KeyCorp Bank Embezzlement Case Baffling

Security experts left wondering how employee can steal $29M wiithout someone asking questions


So how could a bank employee steal $29 million over three years without someone noticing?

That's the question bank authorities and security consultants were asking Tuesday after a KeyCorp executive was charged with fraud and embezzlement.

The case is the largest bank embezzlement case in local history, according to the U.S. attorney's office.

The KeyCorp executive, David Verhotz, 56, remained in the custody of federal marshals Tuesday, pending a bond and probable cause hearing on Thursday. He is accused of embezzling in his role as the senior vice president who ran KeyCorp's global trade services unit and provided loans to foreign banks.

Meanwhile, court records from Verhotz's August divorce reveal he earned $110,000 a year and that his wife asserted he regularly visited a girlfriend in New York City while they were still married. According to the FBI, Verhotz used some of the money he allegedly stole to buy a $5.7 million home on Long Island in New York.

A bank employee should never be able to pull off a scam for three years without detection, said security expert John Christman of Security Management Consultants in California.

"All I can say is, the bank must have a lousy accounting system," Christman said.

Banks are supposed to have "a system of checks and balances and periodic audits when you have those sums of money involved," he said.

Further, banks should periodically run background checks on employees who have access to large amounts of money, Christman said. "You can run checks to see whether people are living beyond their means," he said. Certainly, a credit check would have revealed large credit-card bills that were being paid off mysteriously, and property records would have shown the $5.7 million New York home, he said.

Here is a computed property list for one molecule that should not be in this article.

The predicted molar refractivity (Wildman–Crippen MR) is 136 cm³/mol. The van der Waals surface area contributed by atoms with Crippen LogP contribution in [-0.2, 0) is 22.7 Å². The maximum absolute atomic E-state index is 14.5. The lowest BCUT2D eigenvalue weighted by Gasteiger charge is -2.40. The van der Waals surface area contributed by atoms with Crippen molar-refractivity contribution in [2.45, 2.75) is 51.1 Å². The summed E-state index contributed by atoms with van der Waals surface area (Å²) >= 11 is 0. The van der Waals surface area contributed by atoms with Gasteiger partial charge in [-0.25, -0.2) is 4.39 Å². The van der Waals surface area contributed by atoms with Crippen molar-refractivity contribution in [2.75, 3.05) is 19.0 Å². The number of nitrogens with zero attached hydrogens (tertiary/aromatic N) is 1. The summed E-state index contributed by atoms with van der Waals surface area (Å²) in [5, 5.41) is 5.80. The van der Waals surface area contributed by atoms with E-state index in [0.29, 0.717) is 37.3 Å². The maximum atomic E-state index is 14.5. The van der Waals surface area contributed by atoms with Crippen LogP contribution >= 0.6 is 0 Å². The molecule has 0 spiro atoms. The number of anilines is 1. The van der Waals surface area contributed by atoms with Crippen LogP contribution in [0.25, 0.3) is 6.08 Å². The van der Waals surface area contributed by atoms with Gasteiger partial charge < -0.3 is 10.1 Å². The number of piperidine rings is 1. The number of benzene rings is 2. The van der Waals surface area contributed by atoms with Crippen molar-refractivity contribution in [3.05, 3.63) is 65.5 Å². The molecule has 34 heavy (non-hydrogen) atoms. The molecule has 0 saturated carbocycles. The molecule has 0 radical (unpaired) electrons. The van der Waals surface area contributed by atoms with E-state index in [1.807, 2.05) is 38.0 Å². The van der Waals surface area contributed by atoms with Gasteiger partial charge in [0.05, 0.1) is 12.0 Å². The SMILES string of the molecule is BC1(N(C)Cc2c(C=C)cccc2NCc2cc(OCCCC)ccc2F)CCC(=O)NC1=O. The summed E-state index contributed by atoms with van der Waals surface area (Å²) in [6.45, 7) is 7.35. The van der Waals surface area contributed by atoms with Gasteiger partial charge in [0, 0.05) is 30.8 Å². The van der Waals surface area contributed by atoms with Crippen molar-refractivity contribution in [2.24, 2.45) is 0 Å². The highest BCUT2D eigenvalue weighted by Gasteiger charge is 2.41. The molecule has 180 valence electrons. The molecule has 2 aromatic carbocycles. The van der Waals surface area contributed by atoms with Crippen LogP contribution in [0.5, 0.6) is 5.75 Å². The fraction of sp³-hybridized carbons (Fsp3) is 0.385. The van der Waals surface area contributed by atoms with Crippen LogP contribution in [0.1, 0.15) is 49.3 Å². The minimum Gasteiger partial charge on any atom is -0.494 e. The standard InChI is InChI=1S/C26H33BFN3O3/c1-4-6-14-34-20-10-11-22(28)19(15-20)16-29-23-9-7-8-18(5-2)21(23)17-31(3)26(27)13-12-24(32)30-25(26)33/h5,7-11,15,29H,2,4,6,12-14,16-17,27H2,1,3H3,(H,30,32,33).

Bank security expert Bill Hawthorne of Maine agreed that banks should have mechanisms to find out whether a modestly paid employee "is suddenly living in the style of a person making a million a year."

Even more elementary, Hawthorne said, banks must comply with numerous security procedures mandated by federal regulators. "These are not voluntary," he said.

Some types of bank transactions are supposed to be authorized by more than one person; other types are supposed to be audited or checked by another person.

Even a high-level executive shouldn't have totally free rein over millions of dollars - or even $10, Hawthorne said.

"What you described should not happen," he said. "There should have been a red flag."

A high-ranking executive might be able to pull off a scam for a short time, Hawthorne said, but not for nearly three years. "It wouldn't necessarily be caught within the hour, but there are various measures that should have caught this."

Key spokesman Mike Monroe said that the Cleveland bank doesn't yet know how an executive could pull off a three-year scam and that officials don't yet know whether any procedures will be changed.

"Our current controls and practices are stringent," he said, but "we're determining how he was able to do what he did."

A year ago, Key entered into a memorandum of understanding with the Federal Reserve Bank of Cleveland and a consent order with the Comptroller of the Currency to strengthen its anti-money-laundering controls and other compliance measures. Key wasn't fined.

The National Association of Securities Dealers fined Key last year for "failing to establish and maintain supervisory procedures" at McDonald Investments, its subsidiary.

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